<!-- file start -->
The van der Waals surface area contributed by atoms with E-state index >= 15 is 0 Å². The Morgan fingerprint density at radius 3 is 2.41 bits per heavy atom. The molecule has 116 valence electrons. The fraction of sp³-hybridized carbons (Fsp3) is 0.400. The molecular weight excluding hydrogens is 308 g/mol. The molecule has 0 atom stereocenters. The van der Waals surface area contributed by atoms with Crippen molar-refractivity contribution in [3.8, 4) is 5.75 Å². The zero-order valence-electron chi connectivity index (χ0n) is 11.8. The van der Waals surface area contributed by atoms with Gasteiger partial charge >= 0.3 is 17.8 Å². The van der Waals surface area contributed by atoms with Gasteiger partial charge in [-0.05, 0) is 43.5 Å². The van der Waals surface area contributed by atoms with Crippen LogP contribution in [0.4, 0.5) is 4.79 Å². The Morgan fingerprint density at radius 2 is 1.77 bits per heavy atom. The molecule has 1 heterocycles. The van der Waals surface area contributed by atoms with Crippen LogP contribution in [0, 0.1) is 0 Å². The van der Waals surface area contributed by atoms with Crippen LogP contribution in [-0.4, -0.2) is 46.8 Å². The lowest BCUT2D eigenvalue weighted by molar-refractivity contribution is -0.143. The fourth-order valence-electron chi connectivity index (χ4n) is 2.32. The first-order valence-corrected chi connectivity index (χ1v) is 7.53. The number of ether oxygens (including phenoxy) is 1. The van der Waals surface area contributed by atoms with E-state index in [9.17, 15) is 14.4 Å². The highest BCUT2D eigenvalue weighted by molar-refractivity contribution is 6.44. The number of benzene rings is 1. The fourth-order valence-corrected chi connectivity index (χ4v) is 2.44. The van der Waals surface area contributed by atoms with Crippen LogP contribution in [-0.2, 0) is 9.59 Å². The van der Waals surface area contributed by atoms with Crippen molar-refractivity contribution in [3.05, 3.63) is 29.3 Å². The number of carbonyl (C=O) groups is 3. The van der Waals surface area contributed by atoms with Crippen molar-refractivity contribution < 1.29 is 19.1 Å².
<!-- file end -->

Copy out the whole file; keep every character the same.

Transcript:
The van der Waals surface area contributed by atoms with E-state index >= 15 is 0 Å². The Morgan fingerprint density at radius 3 is 2.41 bits per heavy atom. The molecule has 116 valence electrons. The fraction of sp³-hybridized carbons (Fsp3) is 0.400. The molecular weight excluding hydrogens is 308 g/mol. The molecule has 0 atom stereocenters. The van der Waals surface area contributed by atoms with Crippen molar-refractivity contribution in [3.8, 4) is 5.75 Å². The zero-order valence-electron chi connectivity index (χ0n) is 11.8. The van der Waals surface area contributed by atoms with Gasteiger partial charge >= 0.3 is 17.8 Å². The van der Waals surface area contributed by atoms with Gasteiger partial charge in [-0.05, 0) is 43.5 Å². The van der Waals surface area contributed by atoms with Crippen LogP contribution in [0.4, 0.5) is 4.79 Å². The Morgan fingerprint density at radius 2 is 1.77 bits per heavy atom. The molecule has 1 heterocycles. The van der Waals surface area contributed by atoms with Crippen LogP contribution in [0, 0.1) is 0 Å². The van der Waals surface area contributed by atoms with Crippen LogP contribution in [-0.4, -0.2) is 46.8 Å². The lowest BCUT2D eigenvalue weighted by molar-refractivity contribution is -0.143. The fourth-order valence-electron chi connectivity index (χ4n) is 2.32. The first-order valence-corrected chi connectivity index (χ1v) is 7.53. The number of ether oxygens (including phenoxy) is 1. The van der Waals surface area contributed by atoms with E-state index in [9.17, 15) is 14.4 Å². The highest BCUT2D eigenvalue weighted by molar-refractivity contribution is 6.44. The number of benzene rings is 1. The fourth-order valence-corrected chi connectivity index (χ4v) is 2.44. The van der Waals surface area contributed by atoms with Crippen LogP contribution in [-0.2, 0) is 9.59 Å². The van der Waals surface area contributed by atoms with Crippen molar-refractivity contribution in [3.05, 3.63) is 29.3 Å². The number of carbonyl (C=O) groups is 3. The van der Waals surface area contributed by atoms with Crippen molar-refractivity contribution < 1.29 is 19.1 Å².